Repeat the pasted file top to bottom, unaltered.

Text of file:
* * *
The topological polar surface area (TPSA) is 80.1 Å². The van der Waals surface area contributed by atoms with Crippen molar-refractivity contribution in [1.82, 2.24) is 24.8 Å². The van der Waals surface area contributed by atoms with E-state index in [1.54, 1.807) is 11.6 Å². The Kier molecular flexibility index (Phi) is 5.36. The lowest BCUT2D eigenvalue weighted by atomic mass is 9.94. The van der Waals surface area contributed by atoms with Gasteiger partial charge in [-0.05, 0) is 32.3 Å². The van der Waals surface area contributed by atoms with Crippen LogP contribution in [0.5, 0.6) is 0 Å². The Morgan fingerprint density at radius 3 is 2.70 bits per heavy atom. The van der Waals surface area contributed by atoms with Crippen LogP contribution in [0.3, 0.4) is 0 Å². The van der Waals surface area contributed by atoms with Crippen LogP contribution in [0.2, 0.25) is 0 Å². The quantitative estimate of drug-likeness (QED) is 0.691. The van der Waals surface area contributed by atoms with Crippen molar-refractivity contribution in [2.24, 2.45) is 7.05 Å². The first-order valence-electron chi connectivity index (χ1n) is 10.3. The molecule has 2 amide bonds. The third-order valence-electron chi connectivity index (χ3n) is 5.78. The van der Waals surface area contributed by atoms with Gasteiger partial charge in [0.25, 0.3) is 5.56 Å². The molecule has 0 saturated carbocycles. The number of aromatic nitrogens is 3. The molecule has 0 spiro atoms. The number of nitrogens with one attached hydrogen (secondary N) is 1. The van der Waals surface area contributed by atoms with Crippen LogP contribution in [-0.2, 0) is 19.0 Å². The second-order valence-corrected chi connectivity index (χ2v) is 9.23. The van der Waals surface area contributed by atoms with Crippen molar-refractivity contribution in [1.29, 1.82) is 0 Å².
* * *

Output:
The topological polar surface area (TPSA) is 80.1 Å². The van der Waals surface area contributed by atoms with Crippen molar-refractivity contribution in [1.82, 2.24) is 24.8 Å². The van der Waals surface area contributed by atoms with E-state index in [1.54, 1.807) is 11.6 Å². The Kier molecular flexibility index (Phi) is 5.36. The lowest BCUT2D eigenvalue weighted by atomic mass is 9.94. The van der Waals surface area contributed by atoms with Gasteiger partial charge in [-0.05, 0) is 32.3 Å². The van der Waals surface area contributed by atoms with Crippen LogP contribution in [0.5, 0.6) is 0 Å². The Morgan fingerprint density at radius 3 is 2.70 bits per heavy atom. The van der Waals surface area contributed by atoms with Crippen LogP contribution in [0.3, 0.4) is 0 Å². The van der Waals surface area contributed by atoms with Crippen LogP contribution in [0.2, 0.25) is 0 Å². The quantitative estimate of drug-likeness (QED) is 0.691. The van der Waals surface area contributed by atoms with Crippen molar-refractivity contribution in [2.24, 2.45) is 7.05 Å². The first-order valence-electron chi connectivity index (χ1n) is 10.3. The molecule has 2 amide bonds. The third-order valence-electron chi connectivity index (χ3n) is 5.78. The van der Waals surface area contributed by atoms with Gasteiger partial charge in [0.25, 0.3) is 5.56 Å². The molecule has 0 saturated carbocycles. The number of aromatic nitrogens is 3. The molecule has 0 spiro atoms. The number of nitrogens with one attached hydrogen (secondary N) is 1. The van der Waals surface area contributed by atoms with Crippen LogP contribution in [-0.2, 0) is 19.0 Å². The second-order valence-corrected chi connectivity index (χ2v) is 9.23. The van der Waals surface area contributed by atoms with Crippen molar-refractivity contribution in [1.29, 1.82) is 0 Å².